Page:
IKEA Kitchen Cabinets for New Construction

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We've done many IKEA kitchens for clients who were building a new house. The design process is a bit different than the process when we're designing for a remodel of an existing kitchen.

Typically, with new construction there is more of a blank slate for the designer to work with. Utilities are not yet in place, windows, and often doors, can still be positioned. The primary and key difference however is concept.

A kitchen designer called upon to create a kitchen for new construction has to envision as well as design. They have to come up with a concept and then create a cabinet layout. This is when an expert, professional kitchen designer, well-trained and very experienced, is invaluable.

If you have a new construction kitchen project, make sure you work with a very good kitchen designer. We are happy to help you with concept, design and cabinet layout issues. In fact, our Elite service is about this exactly.

If you'd like to discuss this with me, I can offer you a free, 30-minute phone consultation. Here's my calendar, just pick a time that works for you.

Susan Wain
www.modernfamilykitchens.com
1-877-550-1753


Soffits in IKEA Kitchen Projects

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Many of the projects we design have soffit issues. A soffit in a kitchen is long "box" that can run around the periphery of the kitchen, above existing cabinets. Sometimes the soffit is merely an architectural or earlier design feature. Sometimes the soffit holds electrical wires, plumbing, or venting. Sometimes the soffit houses supporting beams.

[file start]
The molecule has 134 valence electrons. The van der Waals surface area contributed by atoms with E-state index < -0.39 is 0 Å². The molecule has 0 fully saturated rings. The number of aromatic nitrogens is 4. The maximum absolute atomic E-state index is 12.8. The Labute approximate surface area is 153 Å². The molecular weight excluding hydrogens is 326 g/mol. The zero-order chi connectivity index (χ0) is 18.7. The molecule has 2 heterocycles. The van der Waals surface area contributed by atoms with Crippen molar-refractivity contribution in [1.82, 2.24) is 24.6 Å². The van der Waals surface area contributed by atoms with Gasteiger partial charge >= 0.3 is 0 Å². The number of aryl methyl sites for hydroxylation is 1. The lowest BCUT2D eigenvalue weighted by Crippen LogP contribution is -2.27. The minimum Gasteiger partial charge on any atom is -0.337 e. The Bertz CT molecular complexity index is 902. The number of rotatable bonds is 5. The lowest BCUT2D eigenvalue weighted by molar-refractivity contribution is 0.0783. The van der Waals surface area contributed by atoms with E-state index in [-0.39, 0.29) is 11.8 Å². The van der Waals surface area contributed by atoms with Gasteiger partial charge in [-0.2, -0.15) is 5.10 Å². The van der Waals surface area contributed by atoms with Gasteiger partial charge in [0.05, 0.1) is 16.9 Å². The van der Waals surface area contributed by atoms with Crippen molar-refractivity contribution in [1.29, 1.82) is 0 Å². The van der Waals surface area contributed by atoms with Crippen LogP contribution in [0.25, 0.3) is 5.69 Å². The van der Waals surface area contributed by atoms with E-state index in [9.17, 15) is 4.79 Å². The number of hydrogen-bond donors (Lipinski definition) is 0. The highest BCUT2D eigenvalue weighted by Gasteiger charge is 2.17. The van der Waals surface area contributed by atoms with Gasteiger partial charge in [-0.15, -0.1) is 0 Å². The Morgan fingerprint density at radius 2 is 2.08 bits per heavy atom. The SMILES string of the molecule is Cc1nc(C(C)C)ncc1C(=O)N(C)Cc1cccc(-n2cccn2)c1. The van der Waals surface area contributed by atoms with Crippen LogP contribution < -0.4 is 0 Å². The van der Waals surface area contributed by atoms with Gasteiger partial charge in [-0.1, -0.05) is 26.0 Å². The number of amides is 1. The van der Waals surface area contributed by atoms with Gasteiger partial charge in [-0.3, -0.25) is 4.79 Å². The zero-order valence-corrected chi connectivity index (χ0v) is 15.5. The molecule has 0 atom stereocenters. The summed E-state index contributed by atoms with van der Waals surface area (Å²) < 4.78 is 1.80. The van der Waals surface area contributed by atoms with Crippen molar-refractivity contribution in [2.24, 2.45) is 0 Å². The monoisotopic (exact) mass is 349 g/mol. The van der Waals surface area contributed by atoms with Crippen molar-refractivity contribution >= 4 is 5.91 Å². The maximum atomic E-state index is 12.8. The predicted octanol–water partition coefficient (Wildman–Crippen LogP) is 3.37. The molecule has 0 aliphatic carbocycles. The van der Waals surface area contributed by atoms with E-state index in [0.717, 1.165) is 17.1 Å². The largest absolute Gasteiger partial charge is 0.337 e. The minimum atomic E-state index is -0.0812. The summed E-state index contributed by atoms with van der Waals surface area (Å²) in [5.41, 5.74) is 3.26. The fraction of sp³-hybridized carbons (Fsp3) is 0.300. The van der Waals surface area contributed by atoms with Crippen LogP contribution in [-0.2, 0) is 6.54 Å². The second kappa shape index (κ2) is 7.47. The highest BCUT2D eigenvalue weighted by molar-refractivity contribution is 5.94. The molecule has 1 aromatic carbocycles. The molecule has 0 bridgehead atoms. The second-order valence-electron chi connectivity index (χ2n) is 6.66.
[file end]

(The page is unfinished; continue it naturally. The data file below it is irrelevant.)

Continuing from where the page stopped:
Homeowners are often perplexed and sometimes hung up on soffit issues. Removal of the soffit is usually wanted, but the cost and complexity of doing so is usually unknown until you break into the soffit at more than one place and see what's in it.

With IKEA kitchen projects, the issue can come down to use of either 30 or 39 inch wall cabinets (and, likewise, 80 or 88 inch tall pantry cabinets). Those are the only two vertical wall cabinet heights IKEA offers. With the soffit in place, only 30s will fit, typically. Without the soffit, 39s can be used.

Sometimes, it's a non-issue, such as when the homeowners are not tall and really don't need the extra storage up high that the 39s give. Other times, when more storage is vital and every inch of real estate has to be used well, removal of a soffit is worthwhile.